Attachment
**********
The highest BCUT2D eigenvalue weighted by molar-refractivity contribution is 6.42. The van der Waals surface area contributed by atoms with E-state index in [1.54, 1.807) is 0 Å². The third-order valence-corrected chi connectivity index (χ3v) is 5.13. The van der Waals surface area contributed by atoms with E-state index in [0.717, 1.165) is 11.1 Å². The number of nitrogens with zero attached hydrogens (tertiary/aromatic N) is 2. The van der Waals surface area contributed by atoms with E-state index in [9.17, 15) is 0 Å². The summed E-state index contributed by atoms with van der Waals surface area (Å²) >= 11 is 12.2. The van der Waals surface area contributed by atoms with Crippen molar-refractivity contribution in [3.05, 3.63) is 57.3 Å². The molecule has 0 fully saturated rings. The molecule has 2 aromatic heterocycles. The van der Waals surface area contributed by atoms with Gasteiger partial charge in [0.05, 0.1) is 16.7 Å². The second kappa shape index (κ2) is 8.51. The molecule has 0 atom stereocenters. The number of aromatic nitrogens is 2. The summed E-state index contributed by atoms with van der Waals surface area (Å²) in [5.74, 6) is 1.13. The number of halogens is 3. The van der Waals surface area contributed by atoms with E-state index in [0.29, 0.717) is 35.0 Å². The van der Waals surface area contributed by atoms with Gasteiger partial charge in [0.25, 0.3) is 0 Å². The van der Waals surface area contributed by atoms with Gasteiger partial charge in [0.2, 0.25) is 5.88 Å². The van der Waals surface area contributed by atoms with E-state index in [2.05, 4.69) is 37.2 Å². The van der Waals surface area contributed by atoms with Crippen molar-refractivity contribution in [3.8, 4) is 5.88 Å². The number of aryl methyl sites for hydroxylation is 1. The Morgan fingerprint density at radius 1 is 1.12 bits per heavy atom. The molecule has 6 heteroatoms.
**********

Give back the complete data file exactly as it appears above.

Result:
The highest BCUT2D eigenvalue weighted by molar-refractivity contribution is 6.42. The van der Waals surface area contributed by atoms with E-state index in [1.54, 1.807) is 0 Å². The third-order valence-corrected chi connectivity index (χ3v) is 5.13. The van der Waals surface area contributed by atoms with E-state index in [0.717, 1.165) is 11.1 Å². The number of nitrogens with zero attached hydrogens (tertiary/aromatic N) is 2. The van der Waals surface area contributed by atoms with E-state index in [9.17, 15) is 0 Å². The summed E-state index contributed by atoms with van der Waals surface area (Å²) >= 11 is 12.2. The van der Waals surface area contributed by atoms with Crippen molar-refractivity contribution in [3.05, 3.63) is 57.3 Å². The molecule has 0 fully saturated rings. The molecule has 2 aromatic heterocycles. The van der Waals surface area contributed by atoms with Gasteiger partial charge in [0.05, 0.1) is 16.7 Å². The second kappa shape index (κ2) is 8.51. The molecule has 0 atom stereocenters. The number of aromatic nitrogens is 2. The summed E-state index contributed by atoms with van der Waals surface area (Å²) in [5.74, 6) is 1.13. The number of halogens is 3. The van der Waals surface area contributed by atoms with E-state index in [0.29, 0.717) is 35.0 Å². The van der Waals surface area contributed by atoms with Gasteiger partial charge in [0.25, 0.3) is 0 Å². The van der Waals surface area contributed by atoms with Gasteiger partial charge in [0.2, 0.25) is 5.88 Å². The van der Waals surface area contributed by atoms with E-state index in [2.05, 4.69) is 37.2 Å². The van der Waals surface area contributed by atoms with Crippen molar-refractivity contribution in [3.8, 4) is 5.88 Å². The number of aryl methyl sites for hydroxylation is 1. The Morgan fingerprint density at radius 1 is 1.12 bits per heavy atom. The molecule has 6 heteroatoms.